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Transformational projects: support for sustainable development in rural areas through the Ralbar Scholarships of the University of León

Our commitment to promoting talent is evidenced by initiatives such as the Ralbar Scholarships of the University of León, a programme that consists of extra-curricular summer placements in rural communities in the province of León aimed at carrying out regional revitalisation projects. These scholarships are intended to encourage university students to think about and get involved in the search for solutions to foster sustainable development in rural areas and to carry out their work-based and life-inspired projects in those places, thereby contributing, through their training, to achieving the UN’s 2030 Agenda for Sustainable Development.

For this second edition, 12 projects were selected that involved 150 activities and the participation of more than 1,500 individuals.  The projects covered different spheres of activity, ranging from social issues, with project proposals focusing on active ageing, the promotion of childhood and play, physical fitness and sports, and others focused on the restoration and conservation of historic and artistic heritage (with specific proposals for the Palacios de la Valduerna area, the church buildings of Valdevimbre, and the districts of La Seca de Alba and Igüeña) as well as activities focused on local natural resources, with specific proposals involving an ethnobotanical research study; environmental awareness seminars, beekeeping outreach, biological pest control for ecological crop farming, digitisation of traditional irrigation methods, or the development of a floral calendar for beekeeping purposes.

Not only has the Ralbar programme contributed to furthering the professional training of scholarship holders, but it has also fostered their personal development through the acquisition of soft skills, such as communication, flexibility, commitment and perseverance.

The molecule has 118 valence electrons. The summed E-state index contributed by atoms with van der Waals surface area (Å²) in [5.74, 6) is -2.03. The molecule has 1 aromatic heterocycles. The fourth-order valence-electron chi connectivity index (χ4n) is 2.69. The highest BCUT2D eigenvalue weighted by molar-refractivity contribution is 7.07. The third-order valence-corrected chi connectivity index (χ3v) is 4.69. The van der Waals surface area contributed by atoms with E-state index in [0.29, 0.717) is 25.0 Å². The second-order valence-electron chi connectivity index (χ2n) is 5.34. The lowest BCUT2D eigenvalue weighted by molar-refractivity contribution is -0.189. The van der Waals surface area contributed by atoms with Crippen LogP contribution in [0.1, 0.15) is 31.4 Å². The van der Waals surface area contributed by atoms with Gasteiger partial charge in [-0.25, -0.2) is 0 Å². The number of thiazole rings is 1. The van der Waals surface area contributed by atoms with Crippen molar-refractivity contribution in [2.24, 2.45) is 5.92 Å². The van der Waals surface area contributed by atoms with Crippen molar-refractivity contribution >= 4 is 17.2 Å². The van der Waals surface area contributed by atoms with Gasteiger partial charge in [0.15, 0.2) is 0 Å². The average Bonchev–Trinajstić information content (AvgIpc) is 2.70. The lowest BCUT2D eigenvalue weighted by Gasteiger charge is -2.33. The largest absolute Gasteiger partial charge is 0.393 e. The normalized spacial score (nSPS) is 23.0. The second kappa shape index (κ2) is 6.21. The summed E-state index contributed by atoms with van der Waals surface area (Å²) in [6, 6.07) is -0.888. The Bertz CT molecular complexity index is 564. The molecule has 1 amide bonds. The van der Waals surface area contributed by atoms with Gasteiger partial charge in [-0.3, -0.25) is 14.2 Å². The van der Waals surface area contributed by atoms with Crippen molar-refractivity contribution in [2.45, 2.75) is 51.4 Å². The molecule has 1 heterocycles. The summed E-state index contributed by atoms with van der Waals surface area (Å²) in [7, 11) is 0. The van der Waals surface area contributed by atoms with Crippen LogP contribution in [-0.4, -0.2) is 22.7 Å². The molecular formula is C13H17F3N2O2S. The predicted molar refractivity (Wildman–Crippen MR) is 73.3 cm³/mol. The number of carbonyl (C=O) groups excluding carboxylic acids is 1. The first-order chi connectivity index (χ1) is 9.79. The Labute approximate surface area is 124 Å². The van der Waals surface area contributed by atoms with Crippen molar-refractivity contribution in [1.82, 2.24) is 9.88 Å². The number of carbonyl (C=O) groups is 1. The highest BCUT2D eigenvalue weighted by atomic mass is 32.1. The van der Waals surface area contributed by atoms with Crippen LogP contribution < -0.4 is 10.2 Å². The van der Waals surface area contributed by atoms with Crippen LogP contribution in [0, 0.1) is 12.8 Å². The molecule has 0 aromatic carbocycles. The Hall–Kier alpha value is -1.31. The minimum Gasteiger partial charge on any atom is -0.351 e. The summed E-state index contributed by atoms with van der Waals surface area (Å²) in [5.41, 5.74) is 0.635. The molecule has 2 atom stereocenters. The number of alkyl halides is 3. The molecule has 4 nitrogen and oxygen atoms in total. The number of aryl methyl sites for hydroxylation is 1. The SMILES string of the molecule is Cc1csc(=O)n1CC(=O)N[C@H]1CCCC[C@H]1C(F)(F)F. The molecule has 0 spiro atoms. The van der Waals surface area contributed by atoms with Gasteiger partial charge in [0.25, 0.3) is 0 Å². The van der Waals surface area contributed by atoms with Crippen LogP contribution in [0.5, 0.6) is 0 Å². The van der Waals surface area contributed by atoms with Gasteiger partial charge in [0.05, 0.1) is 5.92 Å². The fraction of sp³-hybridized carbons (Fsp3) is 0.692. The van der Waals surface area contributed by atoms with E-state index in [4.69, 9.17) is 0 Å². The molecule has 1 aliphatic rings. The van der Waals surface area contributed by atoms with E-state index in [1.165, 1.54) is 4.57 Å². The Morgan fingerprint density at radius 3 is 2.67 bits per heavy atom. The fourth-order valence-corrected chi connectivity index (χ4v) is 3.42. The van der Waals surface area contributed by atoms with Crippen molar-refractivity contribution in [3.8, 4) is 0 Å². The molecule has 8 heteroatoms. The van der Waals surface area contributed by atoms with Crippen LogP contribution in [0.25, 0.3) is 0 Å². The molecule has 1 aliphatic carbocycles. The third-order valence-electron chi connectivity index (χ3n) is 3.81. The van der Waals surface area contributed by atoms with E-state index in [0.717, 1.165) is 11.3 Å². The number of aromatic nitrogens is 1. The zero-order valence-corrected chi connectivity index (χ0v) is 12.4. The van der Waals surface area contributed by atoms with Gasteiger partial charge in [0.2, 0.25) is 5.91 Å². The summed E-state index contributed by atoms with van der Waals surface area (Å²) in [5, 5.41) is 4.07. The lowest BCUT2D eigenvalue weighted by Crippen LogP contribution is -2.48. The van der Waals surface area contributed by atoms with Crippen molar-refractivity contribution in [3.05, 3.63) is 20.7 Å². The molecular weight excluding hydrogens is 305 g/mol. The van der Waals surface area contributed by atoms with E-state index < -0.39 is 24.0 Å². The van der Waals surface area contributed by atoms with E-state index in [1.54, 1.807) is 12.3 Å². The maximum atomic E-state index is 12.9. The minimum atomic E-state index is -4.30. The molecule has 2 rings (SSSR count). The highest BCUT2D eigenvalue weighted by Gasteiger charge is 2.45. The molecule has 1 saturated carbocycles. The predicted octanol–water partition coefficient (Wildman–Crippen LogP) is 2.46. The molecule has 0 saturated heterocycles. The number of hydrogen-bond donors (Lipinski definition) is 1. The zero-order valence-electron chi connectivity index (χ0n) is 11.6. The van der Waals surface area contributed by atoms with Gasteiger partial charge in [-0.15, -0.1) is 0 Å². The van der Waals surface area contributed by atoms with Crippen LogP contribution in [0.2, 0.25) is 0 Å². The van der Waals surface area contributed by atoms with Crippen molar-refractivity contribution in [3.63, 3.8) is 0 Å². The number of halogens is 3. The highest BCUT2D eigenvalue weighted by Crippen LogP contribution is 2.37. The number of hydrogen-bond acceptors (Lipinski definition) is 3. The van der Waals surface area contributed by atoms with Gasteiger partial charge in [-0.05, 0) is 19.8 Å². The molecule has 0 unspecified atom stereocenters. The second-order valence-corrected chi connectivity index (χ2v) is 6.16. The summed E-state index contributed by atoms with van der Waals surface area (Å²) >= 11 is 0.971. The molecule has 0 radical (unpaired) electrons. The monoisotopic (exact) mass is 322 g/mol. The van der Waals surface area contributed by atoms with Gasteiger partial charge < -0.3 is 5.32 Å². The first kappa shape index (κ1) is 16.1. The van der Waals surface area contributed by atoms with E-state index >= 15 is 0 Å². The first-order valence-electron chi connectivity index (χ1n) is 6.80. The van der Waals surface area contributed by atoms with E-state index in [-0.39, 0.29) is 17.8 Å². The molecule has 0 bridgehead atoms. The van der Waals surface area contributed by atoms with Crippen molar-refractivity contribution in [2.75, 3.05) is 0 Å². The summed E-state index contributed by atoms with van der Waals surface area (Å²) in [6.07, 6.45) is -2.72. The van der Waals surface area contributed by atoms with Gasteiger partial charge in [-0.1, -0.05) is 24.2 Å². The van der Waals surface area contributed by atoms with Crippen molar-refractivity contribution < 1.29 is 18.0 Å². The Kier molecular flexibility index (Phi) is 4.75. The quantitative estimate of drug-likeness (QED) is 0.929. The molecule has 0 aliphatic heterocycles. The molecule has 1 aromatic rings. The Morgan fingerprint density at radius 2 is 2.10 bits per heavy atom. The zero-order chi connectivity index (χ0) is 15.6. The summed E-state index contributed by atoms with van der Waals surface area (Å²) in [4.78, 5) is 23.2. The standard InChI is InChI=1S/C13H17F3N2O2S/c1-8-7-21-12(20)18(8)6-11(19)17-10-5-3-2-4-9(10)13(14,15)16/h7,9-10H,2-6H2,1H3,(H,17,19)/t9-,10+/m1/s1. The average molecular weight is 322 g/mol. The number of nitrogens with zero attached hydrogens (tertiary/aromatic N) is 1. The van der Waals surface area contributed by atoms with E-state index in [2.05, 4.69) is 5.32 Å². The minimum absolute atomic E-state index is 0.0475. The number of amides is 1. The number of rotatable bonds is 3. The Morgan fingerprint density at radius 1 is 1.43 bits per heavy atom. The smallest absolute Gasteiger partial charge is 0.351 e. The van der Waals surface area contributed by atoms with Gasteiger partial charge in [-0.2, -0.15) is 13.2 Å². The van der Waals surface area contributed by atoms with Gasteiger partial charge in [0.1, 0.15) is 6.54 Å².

Daniel Escapa, an Environmental Sciences graduate, has produced an ethnobotanical study of forest plants in the Valle de Sabero region, which has prompted a lot of interest among the local population and will generate tourist appeal. “It has been very rewarding to see how your work has repercussions on the area, and if that area is where you grew up and involves people you know, then the value is immeasurable” explained Daniel.

Andrea Díez, an Early Childhood Education graduate, has carried out a project alongside the Valderrueda community council to transform and promote childhood development in rural communities. Andrea speaks of her participation in this programme as “one of the best and most valuable experiences of my life, both academically and professionally, as well as personally and socially”.

Another student selected, Valeria Rodríguez, who is a double-honours student of History and History of Art, explained “this was my first work experience, in an environment I know and working on an issue that means a lot to me and to my family and home town.” Her proposal, consisting of activities to promote the industrial mining heritage of Igüeña, attracted the interest of the local City Council, which will organise a touring exhibition on specific dates and a permanent exhibition in the local assembly hall.

Here at the Foundation, we are delighted to see how the students who participated in the programme all share a feeling of personal satisfaction about the positive impact that their projects are having on the region and on the people they grew up with. Congratulations to all the participants!